Ford Motor Company

Ford Motor Company


Knowing what you have and where it is within the supply chain at any given time should be straightforward. But consider an enormous manufacturer, such as Ford Motor Company, which must manage tens of thousands of items, and suddenly the seemingly simple task of knowing what you have —and where it is—becomes staggeringly complex.

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The Story

The Challenge

Locating Thousands of Vehicles & Parts

Temporarily misplaced items can stop a manufacturing process, delay the delivery of products, result in excess or obsolete inventory and contribute to a loss of productivity. And as companies implement lean manufacturing processes, the value of real-time information for every container of inventory flowing through the supply chain is critical.

The Solution

Wireless Tracking at 35 Plants

To meet these challenges, Ford Motor Company implemented a wireless Real-Time Locating System (RTLS) from Zebra Technologies at several of its plants throughout North America and Europe.

The system is driven by wireless tags, fixed position antennas and Web-enabled software. The system locates and tracks inventory using extremely low-power radio frequency tags and a communications network. Antennas positioned inside and outside the factory receive tag transmissions and deliver tracking information to a computer. The system then identifies the location of the tag within 10 feet of its exact position. 


Finding One Vehicle in a Lot of Thousands

Imagine trying to locate one car in a vast lot filled with 2,000 to 3,000 nearly identical vehicles, and you can understand the impetus behind the need for Zebra’s VTMS. This application provides constant visibility and management of vehicles from final assembly to shipping, making it easy to instantly locate specific vehicles to fulfill dealers’ custom orders or to identify any automobiles on hold for quality control.

Tracking Raw Materials

While Ford’s Van Dyke plant has adopted lean manufacturing principles, parts often end up being stored until needed at the line. RTLS tracks each item during its time in the plant so that personnel can always locate them quickly. Containers can be permanently affixed with a wireless Wheretag, each with a barcode that is associated with the product ID of the item. Every four minutes, the tag transmits its location to continually update the warehouse management system on its location. The tags can remain on the container even after leaving the facility, as they have a battery life expectancy of seven years.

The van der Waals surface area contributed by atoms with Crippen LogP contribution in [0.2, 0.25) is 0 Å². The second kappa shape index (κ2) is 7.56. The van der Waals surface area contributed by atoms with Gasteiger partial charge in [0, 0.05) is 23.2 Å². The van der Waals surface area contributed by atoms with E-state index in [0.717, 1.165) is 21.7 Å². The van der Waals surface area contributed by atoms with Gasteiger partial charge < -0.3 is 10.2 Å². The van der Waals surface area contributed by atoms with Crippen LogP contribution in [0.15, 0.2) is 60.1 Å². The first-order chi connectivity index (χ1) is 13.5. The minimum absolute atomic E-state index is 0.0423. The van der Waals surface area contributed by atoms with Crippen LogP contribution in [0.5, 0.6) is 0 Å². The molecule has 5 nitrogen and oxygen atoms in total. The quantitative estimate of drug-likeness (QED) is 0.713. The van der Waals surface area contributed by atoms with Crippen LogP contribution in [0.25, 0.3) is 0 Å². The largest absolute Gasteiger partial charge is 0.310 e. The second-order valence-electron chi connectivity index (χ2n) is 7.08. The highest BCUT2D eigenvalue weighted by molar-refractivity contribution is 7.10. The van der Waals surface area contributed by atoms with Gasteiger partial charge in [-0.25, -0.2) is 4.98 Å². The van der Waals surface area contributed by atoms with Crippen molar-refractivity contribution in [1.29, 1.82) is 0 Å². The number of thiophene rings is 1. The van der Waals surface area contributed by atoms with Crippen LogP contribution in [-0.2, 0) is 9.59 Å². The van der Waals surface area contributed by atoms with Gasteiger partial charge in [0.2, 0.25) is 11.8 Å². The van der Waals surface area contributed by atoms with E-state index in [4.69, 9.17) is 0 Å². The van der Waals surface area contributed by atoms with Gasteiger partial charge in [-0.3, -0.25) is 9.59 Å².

When transmissions are shipped to the Wayne Assembly Plant in Wayne, Mich., another Zebra RTLS picks up the tag transmissions there and begins tracking as the racks reach the docks.

Automating Parts Replenishments

RTLS also makes it easy for line workers at the plant to request fresh supplies of materials. Most major automakers have adopted the paper card-based Japanese Kanban system for bringing parts to the assembly line.

Ford now places WhereCall devices at assembly stations. When supply of a specific part reaches a pre-determined replenishment level, the line worker presses the WhereCall button that sends a signal to re-stock that particular part so that the line will never run out of parts. This process eliminates the need for replenishment workers to travel routes to pick up Kanban cards and eliminates some lag time from the process, further minimizing line-side inventories.

Saving Millions over Hardwired Systems

The wireless nature of the system offers tremendous flexibility and helps assure that the line is reliably stocked with materials as needed. Ford has achieved impressive results through its use of the technology:

  • More efficient use of labor 
  • Implementation cost savings of approximately $200,000 to $500,000 per facility over hardwired systems 
  • Fast installation with a call system coming online in a matter of weeks 
  • Proven reliability with performance approaching Six Sigma ratings

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